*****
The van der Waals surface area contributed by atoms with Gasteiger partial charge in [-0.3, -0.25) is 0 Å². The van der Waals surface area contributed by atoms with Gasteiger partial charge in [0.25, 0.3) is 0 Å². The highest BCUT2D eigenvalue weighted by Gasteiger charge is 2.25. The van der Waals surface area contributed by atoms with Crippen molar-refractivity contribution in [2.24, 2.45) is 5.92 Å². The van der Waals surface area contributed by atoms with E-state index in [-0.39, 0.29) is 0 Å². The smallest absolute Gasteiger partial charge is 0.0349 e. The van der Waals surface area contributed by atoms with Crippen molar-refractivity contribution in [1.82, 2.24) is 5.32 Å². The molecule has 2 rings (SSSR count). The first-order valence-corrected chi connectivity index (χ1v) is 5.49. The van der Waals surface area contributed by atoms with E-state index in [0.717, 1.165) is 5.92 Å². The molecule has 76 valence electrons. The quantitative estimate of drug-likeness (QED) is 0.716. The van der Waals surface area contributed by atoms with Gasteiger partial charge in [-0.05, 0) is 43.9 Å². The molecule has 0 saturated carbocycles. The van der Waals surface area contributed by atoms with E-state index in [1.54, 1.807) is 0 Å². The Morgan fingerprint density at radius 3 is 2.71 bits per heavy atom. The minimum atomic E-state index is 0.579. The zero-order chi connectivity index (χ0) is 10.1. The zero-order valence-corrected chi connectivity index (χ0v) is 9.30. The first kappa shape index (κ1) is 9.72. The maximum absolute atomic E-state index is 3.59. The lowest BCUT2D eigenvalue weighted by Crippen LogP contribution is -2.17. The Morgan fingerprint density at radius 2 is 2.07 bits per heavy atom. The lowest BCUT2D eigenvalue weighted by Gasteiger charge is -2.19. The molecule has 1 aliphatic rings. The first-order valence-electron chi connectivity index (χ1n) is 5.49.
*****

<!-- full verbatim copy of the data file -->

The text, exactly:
The van der Waals surface area contributed by atoms with Gasteiger partial charge in [-0.3, -0.25) is 0 Å². The van der Waals surface area contributed by atoms with Gasteiger partial charge in [0.25, 0.3) is 0 Å². The highest BCUT2D eigenvalue weighted by Gasteiger charge is 2.25. The van der Waals surface area contributed by atoms with Crippen molar-refractivity contribution in [2.24, 2.45) is 5.92 Å². The van der Waals surface area contributed by atoms with E-state index in [-0.39, 0.29) is 0 Å². The smallest absolute Gasteiger partial charge is 0.0349 e. The van der Waals surface area contributed by atoms with Crippen molar-refractivity contribution in [1.82, 2.24) is 5.32 Å². The molecule has 2 rings (SSSR count). The first-order valence-corrected chi connectivity index (χ1v) is 5.49. The van der Waals surface area contributed by atoms with E-state index in [0.717, 1.165) is 5.92 Å². The molecule has 76 valence electrons. The quantitative estimate of drug-likeness (QED) is 0.716. The van der Waals surface area contributed by atoms with Gasteiger partial charge in [-0.05, 0) is 43.9 Å². The molecule has 0 saturated carbocycles. The van der Waals surface area contributed by atoms with E-state index in [1.54, 1.807) is 0 Å². The Morgan fingerprint density at radius 3 is 2.71 bits per heavy atom. The minimum atomic E-state index is 0.579. The zero-order chi connectivity index (χ0) is 10.1. The zero-order valence-corrected chi connectivity index (χ0v) is 9.30. The first kappa shape index (κ1) is 9.72. The maximum absolute atomic E-state index is 3.59. The lowest BCUT2D eigenvalue weighted by Crippen LogP contribution is -2.17. The Morgan fingerprint density at radius 2 is 2.07 bits per heavy atom. The lowest BCUT2D eigenvalue weighted by Gasteiger charge is -2.19. The molecule has 1 aliphatic rings. The first-order valence-electron chi connectivity index (χ1n) is 5.49.